When DmC Devil May Cry was first announced in TGS 2010, long time fans of the series shunned Dante’s new look. Now that the game’s released, did Capcom’s decision to give the reigns of the series to Ninja Theory pay off?
A Story Of Identity
I must admit that my time with the Devil May Cry series hasn’t been good as of late. While I thoroughly enjoyed and praised the first Devil May Cry, I didn’t really like how easy Devil May Cry 2 was. I certainly didn’t appreciate the dramatic difficulty spike in Devil May Cry 3, though I’ve warmed up to how incredibly rewarding that can be. Having to play as Nero in Devil May Cry 4 didn’t make matters any better and it was then that I felt that Capcom was desperate in trying to revive interest back into the franchise. From that point on, it was very difficult to see what direction Devil May Cry was going. So when Capcom announced that the series was getting a reboot of sorts thanks to Ninja Theory, you can bet that I was pessimistic.
It didn’t make things any better when the very first promo art that Capcom released was a police photo of Dante, who seems to have been beat up, holding his nameplate. I groaned at the idea that Capcom was trying to make the series a bit edgier, maybe even forgetting what made the Devil May Cry series so much fun. I also started to question the direction that Ninja Theory wanted to take the series in. While I’ll admit that both Heavenly Sword and Enslaved: Odyssey to the West didn’t interest me from a gameplay perspective, Ninja Theory definitely knows how to tell a good story.
Fast forward to January 2013 and I find myself with a copy of DmC Devil May Cry that I have to review. But something is different about this Dante, other than the obvious. In fact, it seems that from the very moment I started playing as this brash, arrogant, “sexual deviant” Dante, up to the point that I learned much of his past, I realized that his quest for identity almost parallels the fan reaction to this game.
This Dante’s a guy who has been tormented his entire life by demons and a past he doesn’t even remember. The past then comes crashing down on him thanks to an attack orchestrated by a demon god named Mundus. The Order, an organization dedicated to revealing Mundus’ plot, finds Dante just in the nick of time and manage to whisk him away during the attack. It’s in The Order’s base that it’s revealed that not only is Mundus enslaving all of humanity, but he also killed Dante’s mother and enslaved his father for all of eternity.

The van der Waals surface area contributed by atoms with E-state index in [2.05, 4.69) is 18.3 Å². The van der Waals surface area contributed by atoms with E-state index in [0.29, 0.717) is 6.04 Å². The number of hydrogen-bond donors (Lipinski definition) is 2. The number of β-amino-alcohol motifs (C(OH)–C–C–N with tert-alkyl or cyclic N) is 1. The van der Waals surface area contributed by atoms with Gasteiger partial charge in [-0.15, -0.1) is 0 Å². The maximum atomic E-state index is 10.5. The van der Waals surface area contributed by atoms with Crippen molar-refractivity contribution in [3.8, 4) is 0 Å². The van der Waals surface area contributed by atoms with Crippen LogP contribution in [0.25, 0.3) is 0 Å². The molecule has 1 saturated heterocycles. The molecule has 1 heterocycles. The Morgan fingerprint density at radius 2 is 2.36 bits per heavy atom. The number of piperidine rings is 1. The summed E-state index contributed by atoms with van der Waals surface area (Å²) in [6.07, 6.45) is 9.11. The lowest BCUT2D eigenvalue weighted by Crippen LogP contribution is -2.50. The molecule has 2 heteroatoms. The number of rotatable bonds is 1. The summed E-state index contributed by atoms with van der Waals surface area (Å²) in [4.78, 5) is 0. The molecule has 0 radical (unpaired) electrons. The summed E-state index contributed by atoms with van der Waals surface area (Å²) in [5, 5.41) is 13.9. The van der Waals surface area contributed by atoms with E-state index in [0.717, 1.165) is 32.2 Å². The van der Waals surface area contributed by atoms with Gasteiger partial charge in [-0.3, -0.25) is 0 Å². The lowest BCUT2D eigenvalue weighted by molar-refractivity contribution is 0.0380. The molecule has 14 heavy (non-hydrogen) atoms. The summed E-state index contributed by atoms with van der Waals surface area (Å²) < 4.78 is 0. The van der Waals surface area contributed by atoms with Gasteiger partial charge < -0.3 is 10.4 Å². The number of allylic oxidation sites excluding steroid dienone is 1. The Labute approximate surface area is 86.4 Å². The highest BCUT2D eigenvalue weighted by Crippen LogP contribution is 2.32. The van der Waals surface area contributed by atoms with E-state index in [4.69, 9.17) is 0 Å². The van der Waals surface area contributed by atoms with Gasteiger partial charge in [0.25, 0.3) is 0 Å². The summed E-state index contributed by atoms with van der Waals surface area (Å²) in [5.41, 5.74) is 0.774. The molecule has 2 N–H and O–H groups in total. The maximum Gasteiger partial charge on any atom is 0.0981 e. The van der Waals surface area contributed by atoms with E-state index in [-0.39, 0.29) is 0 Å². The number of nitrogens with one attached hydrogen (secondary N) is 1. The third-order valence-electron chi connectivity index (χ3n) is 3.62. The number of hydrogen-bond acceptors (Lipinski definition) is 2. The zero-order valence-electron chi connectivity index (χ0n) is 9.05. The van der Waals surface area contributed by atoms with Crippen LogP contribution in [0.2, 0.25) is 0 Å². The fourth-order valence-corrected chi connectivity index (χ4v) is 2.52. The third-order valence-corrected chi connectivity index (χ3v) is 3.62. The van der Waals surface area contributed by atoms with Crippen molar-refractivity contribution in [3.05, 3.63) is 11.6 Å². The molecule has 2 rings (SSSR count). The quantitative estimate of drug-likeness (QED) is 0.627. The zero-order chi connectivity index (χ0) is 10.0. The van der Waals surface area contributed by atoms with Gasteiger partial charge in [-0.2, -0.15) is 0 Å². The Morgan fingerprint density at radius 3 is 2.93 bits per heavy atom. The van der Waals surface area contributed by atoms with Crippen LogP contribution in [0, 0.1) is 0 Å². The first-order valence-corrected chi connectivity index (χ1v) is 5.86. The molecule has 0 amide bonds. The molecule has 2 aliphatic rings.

Stylish Hard Action
The original Devil May Cry introduced a brand new style of gameplay that simply was not present in action games at the time. Capcom dubbed this new genre, “Stylish Hard Action,” meaning there would be lots of action, style, and it’d take some effort to pull things off because the game would be difficult.
DmC Devil May Cry delivers an impressive array of weapon options to the player. By default, you start off with Rebellion, Dante’s sword, and his twin pistols, Ebony and Ivory. You unlock additional weapons by progressing through the missions in the game. Some of these weapons have Angel or Demon affinities, designated by a blue or red glow when you equip them, and switching to these weapons is as simple as holding either the Left or Right trigger. You will also unlock the ability to utilize your Devil Trigger later in the game, which is an ability that you can use after defeating a certain amount of demons. This ability will grant you increased damage and toss all your opponents in the air like sitting ducks so you can chain combos on them while regaining a little bit of health in the process.
Later in the game, you’ll be given an additional weapon for each affinity and a couple of new guns, totaling up to eight different weapons. The game allows you to equip one type of gun, one Angel affinity weapon, and one Devil affinity weapon. Switching equipped weapons is as simple as pressing a direction on the D-pad. Each of these weapons add an incredible amount of depth to the gameplay: Angel affinity weapons help with increasing Dante’s range both vertically and horizontally, in addition to getting in some quick hits, while the Devil affinity weapons help Dante deal significant amounts of damage up close and personal, but are slow to hit.